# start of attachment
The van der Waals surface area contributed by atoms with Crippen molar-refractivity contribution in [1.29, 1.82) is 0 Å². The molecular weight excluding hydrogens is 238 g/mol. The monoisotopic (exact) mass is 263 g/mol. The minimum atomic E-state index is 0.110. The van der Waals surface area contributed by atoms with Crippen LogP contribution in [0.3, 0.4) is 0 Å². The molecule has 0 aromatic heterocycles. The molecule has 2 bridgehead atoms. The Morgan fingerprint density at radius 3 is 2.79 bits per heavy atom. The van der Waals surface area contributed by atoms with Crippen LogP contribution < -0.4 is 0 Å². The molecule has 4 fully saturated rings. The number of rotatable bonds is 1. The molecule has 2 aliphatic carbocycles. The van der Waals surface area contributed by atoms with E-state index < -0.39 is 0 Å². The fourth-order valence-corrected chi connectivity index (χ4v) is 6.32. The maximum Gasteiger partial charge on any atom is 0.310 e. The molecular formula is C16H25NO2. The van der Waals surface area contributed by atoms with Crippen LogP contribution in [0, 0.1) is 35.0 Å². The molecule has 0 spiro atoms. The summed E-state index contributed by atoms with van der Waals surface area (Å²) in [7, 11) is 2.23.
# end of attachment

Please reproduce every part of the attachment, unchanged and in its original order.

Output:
The van der Waals surface area contributed by atoms with Crippen molar-refractivity contribution in [1.29, 1.82) is 0 Å². The molecular weight excluding hydrogens is 238 g/mol. The monoisotopic (exact) mass is 263 g/mol. The minimum atomic E-state index is 0.110. The van der Waals surface area contributed by atoms with Crippen LogP contribution in [0.3, 0.4) is 0 Å². The molecule has 0 aromatic heterocycles. The molecule has 2 bridgehead atoms. The Morgan fingerprint density at radius 3 is 2.79 bits per heavy atom. The van der Waals surface area contributed by atoms with Crippen LogP contribution < -0.4 is 0 Å². The molecule has 4 fully saturated rings. The number of rotatable bonds is 1. The molecule has 2 aliphatic carbocycles. The van der Waals surface area contributed by atoms with E-state index < -0.39 is 0 Å². The fourth-order valence-corrected chi connectivity index (χ4v) is 6.32. The maximum Gasteiger partial charge on any atom is 0.310 e. The molecular formula is C16H25NO2. The van der Waals surface area contributed by atoms with Crippen LogP contribution in [0, 0.1) is 35.0 Å². The molecule has 0 spiro atoms. The summed E-state index contributed by atoms with van der Waals surface area (Å²) in [7, 11) is 2.23.